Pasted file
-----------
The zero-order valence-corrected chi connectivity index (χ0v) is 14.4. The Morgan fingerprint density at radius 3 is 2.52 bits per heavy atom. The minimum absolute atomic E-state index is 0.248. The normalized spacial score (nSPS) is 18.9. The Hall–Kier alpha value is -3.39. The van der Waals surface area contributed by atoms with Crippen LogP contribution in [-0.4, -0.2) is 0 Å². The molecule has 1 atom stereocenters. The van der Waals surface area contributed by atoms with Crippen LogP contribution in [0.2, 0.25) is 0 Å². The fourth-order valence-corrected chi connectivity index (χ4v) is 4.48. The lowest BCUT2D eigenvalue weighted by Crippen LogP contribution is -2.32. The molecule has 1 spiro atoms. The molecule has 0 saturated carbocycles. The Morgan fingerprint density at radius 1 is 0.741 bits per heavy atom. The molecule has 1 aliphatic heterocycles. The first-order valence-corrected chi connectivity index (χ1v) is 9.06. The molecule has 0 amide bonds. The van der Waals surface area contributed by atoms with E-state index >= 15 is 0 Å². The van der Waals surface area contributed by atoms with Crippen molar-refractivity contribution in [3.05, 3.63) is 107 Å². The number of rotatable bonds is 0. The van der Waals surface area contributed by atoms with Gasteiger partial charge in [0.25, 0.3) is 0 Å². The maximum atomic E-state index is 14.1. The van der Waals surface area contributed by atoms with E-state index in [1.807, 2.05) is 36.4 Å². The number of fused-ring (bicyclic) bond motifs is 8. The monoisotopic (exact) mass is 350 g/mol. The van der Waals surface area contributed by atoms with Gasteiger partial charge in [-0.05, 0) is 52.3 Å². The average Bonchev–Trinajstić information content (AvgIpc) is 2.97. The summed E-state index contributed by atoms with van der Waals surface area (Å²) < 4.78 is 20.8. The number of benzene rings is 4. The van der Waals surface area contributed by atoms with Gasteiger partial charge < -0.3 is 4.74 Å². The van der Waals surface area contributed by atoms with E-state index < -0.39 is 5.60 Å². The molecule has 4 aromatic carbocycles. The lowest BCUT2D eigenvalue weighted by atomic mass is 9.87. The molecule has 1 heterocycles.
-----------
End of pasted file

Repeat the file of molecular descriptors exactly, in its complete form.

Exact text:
The zero-order valence-corrected chi connectivity index (χ0v) is 14.4. The Morgan fingerprint density at radius 3 is 2.52 bits per heavy atom. The minimum absolute atomic E-state index is 0.248. The normalized spacial score (nSPS) is 18.9. The Hall–Kier alpha value is -3.39. The van der Waals surface area contributed by atoms with Crippen LogP contribution in [-0.4, -0.2) is 0 Å². The molecule has 1 atom stereocenters. The van der Waals surface area contributed by atoms with Crippen LogP contribution in [0.2, 0.25) is 0 Å². The fourth-order valence-corrected chi connectivity index (χ4v) is 4.48. The lowest BCUT2D eigenvalue weighted by Crippen LogP contribution is -2.32. The molecule has 1 spiro atoms. The molecule has 0 saturated carbocycles. The Morgan fingerprint density at radius 1 is 0.741 bits per heavy atom. The molecule has 1 aliphatic heterocycles. The first-order valence-corrected chi connectivity index (χ1v) is 9.06. The molecule has 0 amide bonds. The van der Waals surface area contributed by atoms with E-state index >= 15 is 0 Å². The van der Waals surface area contributed by atoms with Crippen molar-refractivity contribution in [3.05, 3.63) is 107 Å². The number of rotatable bonds is 0. The van der Waals surface area contributed by atoms with Gasteiger partial charge in [0.25, 0.3) is 0 Å². The maximum atomic E-state index is 14.1. The van der Waals surface area contributed by atoms with E-state index in [1.807, 2.05) is 36.4 Å². The number of fused-ring (bicyclic) bond motifs is 8. The monoisotopic (exact) mass is 350 g/mol. The van der Waals surface area contributed by atoms with Gasteiger partial charge in [-0.05, 0) is 52.3 Å². The average Bonchev–Trinajstić information content (AvgIpc) is 2.97. The summed E-state index contributed by atoms with van der Waals surface area (Å²) < 4.78 is 20.8. The number of benzene rings is 4. The van der Waals surface area contributed by atoms with Gasteiger partial charge < -0.3 is 4.74 Å². The van der Waals surface area contributed by atoms with E-state index < -0.39 is 5.60 Å². The molecule has 4 aromatic carbocycles. The lowest BCUT2D eigenvalue weighted by atomic mass is 9.87. The molecule has 1 heterocycles.